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  Welcome to the Community Practice Lab!


Explore Who We Are




Our Mission

The mission of the Community Practice Lab in the Department of Health Sciences in the School of Medicine at UNC-Chapel Hill is to explore and mobilize everyday experiences and occupation, rooted in community realities, to enhance community and individual well-being through health science practice. Through creative scholarship, innovative program development, and committed partnerships, the lab catalyzes and expands community-driven, sustainable, and knowledge-based initiatives while cultivating leaders and practitioners working to enhance quality of life, equity, and justice across diverse communities and systems.  

We hope to achieve this mission by acting as a hub of learning and innovation, creating space for interdisciplinary students, practitioners, and organizations to critically dialogue, deploy analysis rooted in the everyday experience of communities, leverage strengths-based assessment, and enact justice-oriented action.



Our Approach

We begin our approach recognizing the wealth of strength, skills, knowledge, and history embedded in communities. This approach challenges us to initiate partnerships not only with strengths-based perspectives, but sitting in and celebrating the vitality and resilience across communities before trying to consider or solve “needs.” Rooting our work in the experience and stories of both community members and our team highlights the potential gifts offered to community work and process. An abundance-based mindset encourages resistance to competition and offers rich soil for partnership to flourish. This approach has largely been influenced by the Marian Cheek Jackson Center and UNC’s Partnerships in Aging Program.

The Community Practice Lab is committed to building sustainable, mutually beneficial partnerships that are driven by community interests, strengths, ideals, and needs. We believe that community work requires time, energy, and commitment to foster lasting and effective outcomes. Additionally, our partnership approach requires critical and authentic examination of social power and systemic justice to be responsive to institutional dynamics, historical inequities, and societal norms among institutions, communities, and people that could contribute to harm or further injustice.

Reaching across organizational boundaries in coordination and collaboration is integral to our approach. Our work is often situated in building networks and collective initiatives to foster compounded benefits across systems and organizations. We believe that innovative solutions to wicked problems often lie creating synergies across collectives so that the whole of our work is greater than the sum of our individual contributions. Leveraging trusted partnerships and celebrated strengths poises our work well in a collective and collaborative approach.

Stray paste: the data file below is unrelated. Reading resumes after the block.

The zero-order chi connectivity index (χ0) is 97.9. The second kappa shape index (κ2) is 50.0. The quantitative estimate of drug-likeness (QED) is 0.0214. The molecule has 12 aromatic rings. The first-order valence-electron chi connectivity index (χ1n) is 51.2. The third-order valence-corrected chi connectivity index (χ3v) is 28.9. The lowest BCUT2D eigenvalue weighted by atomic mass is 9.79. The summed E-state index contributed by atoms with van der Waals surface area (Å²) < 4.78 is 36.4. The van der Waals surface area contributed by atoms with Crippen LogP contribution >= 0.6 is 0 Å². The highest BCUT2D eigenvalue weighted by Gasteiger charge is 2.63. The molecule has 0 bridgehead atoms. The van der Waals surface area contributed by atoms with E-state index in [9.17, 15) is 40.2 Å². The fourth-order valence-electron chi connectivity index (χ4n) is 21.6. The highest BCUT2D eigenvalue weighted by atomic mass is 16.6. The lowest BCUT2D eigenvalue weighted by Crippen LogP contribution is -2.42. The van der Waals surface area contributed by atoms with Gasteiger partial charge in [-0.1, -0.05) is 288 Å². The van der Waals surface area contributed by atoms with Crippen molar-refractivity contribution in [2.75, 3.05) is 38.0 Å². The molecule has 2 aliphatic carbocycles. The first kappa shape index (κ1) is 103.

We recognize that communities are complex, political, and integrated across multiple social, historic, and economic systems. Norms, culture, and policies that make up these systems are often the root of injustices, disparities, and barriers to health and participation. Working toward justice, therefore must occur across these networks and relationships. To address these wicked problems, we believe it necessary to actively identify and push against unjust policies, power differentials, and social systems that propagate and sustain inequities, even within our own understandings and practices. Therefore, we consistently seek to build programming, initiatives, and curricula that are critically evaluated and oriented toward structural and systemic changes.

Our roots are in “occupation”, or the everyday experience of living – a construct born from occupational therapy. Anthropologists, sociologists, folklorists, and many other disciplines have also examined the situated everyday life of humans and their communities through a variety of lenses. Occupational science was born in the early 1990s as a bridge between these disciplines and the practice of occupational therapy. Today, our occupation-rooted approach encourages us to explore and attend to routines, habits, and the mundane and minute happenings of communities, learning from a myriad of disciplines, including occupational science, to explore the processes of community practice, initiative development, and social transformation firmly rooted in the everyday, practical experiences of those with whom we work.